We were fortunate that our brushes with flooding didn’t cause us any grief or loss of possessions, but we can only imagine what those people in the affected areas of Texas will go through once Harvey takes its leave. These folks are a hardy bunch, we’re told, and even my friend Kevin is retrieving his trademark good humor, making the best of a bad situation. But you wouldn’t wish it on anyone, not from what I’ve seen.

I first became aware of the effect the mighty Ohio can have on our shores when I saw photos of Pomeroy’s downtown during a 1979 high water event. Later, as I became more familiar with the history of the area, the stories of the devastation left by major floods in 1913 and 1937 came to the forefront. On the 50th anniversary of 1937’s flood, I researched an article on the event, in which the river rose to more than 66 feet and sent water into the business district on Gallipolis’s Second Avenue.

Examining photos from the Tribune archive, I tried to imagine the impact of floodwater covering the floors of familiar sights and storefronts, especially after I’d seen pictures from other communities in 1913 when people exited their homes to waiting boats via second story windows — if they were lucky enough to have houses with two stories. The completion of the Gallipolis (now Robert C. Byrd) Locks and Dam later in 1937 helped protect Ohio River communities without floodwalls from a repeat performance.

One photo from ‘37 that caught my attention, largely because of my being an old movie buff, was of the Gallipolis Theater and its main attraction advertised on the marquee: “Valiant is the Word for Carrie,” a 1936 Paramount release later considered one of the prime Hollywood tearjerkers of its time, then-prominent because its star, Gladys George, had been nominated for the Academy Award as Best Actress of the year. She lost to Luise Rainer’s work in “The Great Ziegfeld.” I wondered how many showings of “Valiant,” or other coming attractions, local audiences missed due to the flood.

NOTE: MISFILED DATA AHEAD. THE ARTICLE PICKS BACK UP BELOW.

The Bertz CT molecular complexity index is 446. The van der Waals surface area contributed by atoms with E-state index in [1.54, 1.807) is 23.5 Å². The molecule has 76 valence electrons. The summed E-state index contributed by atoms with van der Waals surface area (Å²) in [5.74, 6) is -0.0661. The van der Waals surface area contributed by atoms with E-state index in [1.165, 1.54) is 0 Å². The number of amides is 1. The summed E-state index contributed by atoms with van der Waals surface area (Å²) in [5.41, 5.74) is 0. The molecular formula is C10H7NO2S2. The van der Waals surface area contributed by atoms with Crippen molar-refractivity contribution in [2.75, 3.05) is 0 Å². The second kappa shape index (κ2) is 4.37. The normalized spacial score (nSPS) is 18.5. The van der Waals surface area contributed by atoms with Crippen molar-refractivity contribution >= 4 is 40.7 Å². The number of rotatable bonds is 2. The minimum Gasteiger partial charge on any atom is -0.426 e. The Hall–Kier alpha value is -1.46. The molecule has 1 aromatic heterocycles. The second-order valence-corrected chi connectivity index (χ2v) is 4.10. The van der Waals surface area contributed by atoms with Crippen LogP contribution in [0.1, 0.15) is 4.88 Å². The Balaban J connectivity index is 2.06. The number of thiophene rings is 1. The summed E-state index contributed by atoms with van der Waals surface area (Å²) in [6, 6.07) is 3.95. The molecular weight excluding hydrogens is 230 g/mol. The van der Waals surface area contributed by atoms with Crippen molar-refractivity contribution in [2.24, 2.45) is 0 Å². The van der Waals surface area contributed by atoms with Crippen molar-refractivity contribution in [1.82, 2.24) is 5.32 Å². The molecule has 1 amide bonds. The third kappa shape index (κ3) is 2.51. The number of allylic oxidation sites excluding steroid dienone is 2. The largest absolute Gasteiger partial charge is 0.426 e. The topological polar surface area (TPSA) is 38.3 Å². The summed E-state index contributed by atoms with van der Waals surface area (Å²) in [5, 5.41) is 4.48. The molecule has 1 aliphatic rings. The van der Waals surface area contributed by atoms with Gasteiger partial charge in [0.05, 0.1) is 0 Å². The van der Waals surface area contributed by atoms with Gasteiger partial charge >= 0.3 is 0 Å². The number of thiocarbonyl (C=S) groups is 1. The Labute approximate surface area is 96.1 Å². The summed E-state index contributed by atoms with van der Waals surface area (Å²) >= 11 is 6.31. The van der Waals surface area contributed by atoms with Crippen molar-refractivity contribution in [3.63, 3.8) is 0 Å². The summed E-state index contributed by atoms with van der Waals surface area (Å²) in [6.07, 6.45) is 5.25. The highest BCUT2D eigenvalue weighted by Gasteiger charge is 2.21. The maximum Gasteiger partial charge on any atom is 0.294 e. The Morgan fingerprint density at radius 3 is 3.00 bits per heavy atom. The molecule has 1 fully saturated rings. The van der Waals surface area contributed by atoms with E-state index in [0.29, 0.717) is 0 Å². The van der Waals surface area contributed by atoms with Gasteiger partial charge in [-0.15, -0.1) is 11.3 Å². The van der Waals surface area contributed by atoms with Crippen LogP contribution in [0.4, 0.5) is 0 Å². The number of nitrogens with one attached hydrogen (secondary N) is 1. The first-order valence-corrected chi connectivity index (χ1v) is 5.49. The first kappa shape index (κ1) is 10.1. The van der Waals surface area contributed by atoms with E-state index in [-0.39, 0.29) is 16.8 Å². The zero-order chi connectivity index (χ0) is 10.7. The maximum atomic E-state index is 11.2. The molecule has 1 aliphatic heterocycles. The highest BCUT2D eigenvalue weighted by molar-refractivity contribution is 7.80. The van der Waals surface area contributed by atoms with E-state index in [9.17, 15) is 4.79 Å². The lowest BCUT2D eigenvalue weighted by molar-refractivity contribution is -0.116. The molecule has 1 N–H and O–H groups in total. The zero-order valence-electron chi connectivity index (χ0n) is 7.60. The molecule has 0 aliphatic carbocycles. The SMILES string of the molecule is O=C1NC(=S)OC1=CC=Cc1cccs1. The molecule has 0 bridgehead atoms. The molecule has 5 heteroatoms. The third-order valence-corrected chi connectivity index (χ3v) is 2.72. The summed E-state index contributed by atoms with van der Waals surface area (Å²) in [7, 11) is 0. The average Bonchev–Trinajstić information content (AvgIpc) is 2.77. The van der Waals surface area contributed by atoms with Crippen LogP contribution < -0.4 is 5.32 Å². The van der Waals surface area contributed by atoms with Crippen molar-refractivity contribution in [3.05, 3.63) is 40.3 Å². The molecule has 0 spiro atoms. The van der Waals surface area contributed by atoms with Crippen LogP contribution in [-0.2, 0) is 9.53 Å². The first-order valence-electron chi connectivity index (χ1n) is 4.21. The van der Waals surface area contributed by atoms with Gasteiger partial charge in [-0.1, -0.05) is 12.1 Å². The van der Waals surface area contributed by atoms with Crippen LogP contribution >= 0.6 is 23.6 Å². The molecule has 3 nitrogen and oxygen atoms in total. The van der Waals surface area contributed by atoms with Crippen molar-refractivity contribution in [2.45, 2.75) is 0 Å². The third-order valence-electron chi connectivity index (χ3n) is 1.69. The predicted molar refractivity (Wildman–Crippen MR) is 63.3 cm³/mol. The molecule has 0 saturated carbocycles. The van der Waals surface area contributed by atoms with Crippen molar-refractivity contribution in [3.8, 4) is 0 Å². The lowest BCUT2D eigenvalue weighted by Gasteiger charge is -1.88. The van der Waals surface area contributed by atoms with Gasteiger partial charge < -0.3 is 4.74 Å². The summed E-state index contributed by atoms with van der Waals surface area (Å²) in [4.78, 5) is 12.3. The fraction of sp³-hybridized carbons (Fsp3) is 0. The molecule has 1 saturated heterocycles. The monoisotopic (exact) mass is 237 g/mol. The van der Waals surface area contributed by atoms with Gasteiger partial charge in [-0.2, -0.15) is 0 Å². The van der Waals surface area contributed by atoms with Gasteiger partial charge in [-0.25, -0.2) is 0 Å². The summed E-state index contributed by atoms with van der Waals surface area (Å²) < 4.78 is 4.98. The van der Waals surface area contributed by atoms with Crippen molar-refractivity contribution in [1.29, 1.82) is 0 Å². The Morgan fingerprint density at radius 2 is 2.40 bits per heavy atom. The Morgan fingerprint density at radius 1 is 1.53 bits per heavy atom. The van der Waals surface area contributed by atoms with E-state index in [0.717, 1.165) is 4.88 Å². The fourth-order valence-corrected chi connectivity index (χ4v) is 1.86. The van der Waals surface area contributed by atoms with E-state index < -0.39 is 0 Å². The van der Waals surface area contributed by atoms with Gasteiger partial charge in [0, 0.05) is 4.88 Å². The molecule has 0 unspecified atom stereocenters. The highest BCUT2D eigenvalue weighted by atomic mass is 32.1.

But back to the present. The most gratifying of scenes that have aired out of Houston and surrounding areas are of the relief workers, supplies and simple acts of kindness that arise in a time of disaster. The event has had its share of controversy due to our divisive times, but none of that talk is important when it comes to saving human lives from loss and misery. We are a nation fortunate in being big enough to share with people who have suffered through no fault of their own, and willing to lend a hand in tough times. I have no doubt that Texans who pride themselves on their self-reliance will rise above the devastation, but it’s up to all of us, especially those familiar with flooding and its impact on our lives, to aid them in returning to some kind of normalcy.

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Living with flooding’s risk

Kevin Kelly, who was affiliated with Ohio Valley Publishing for 21 years, resides in Vinton, Ohio.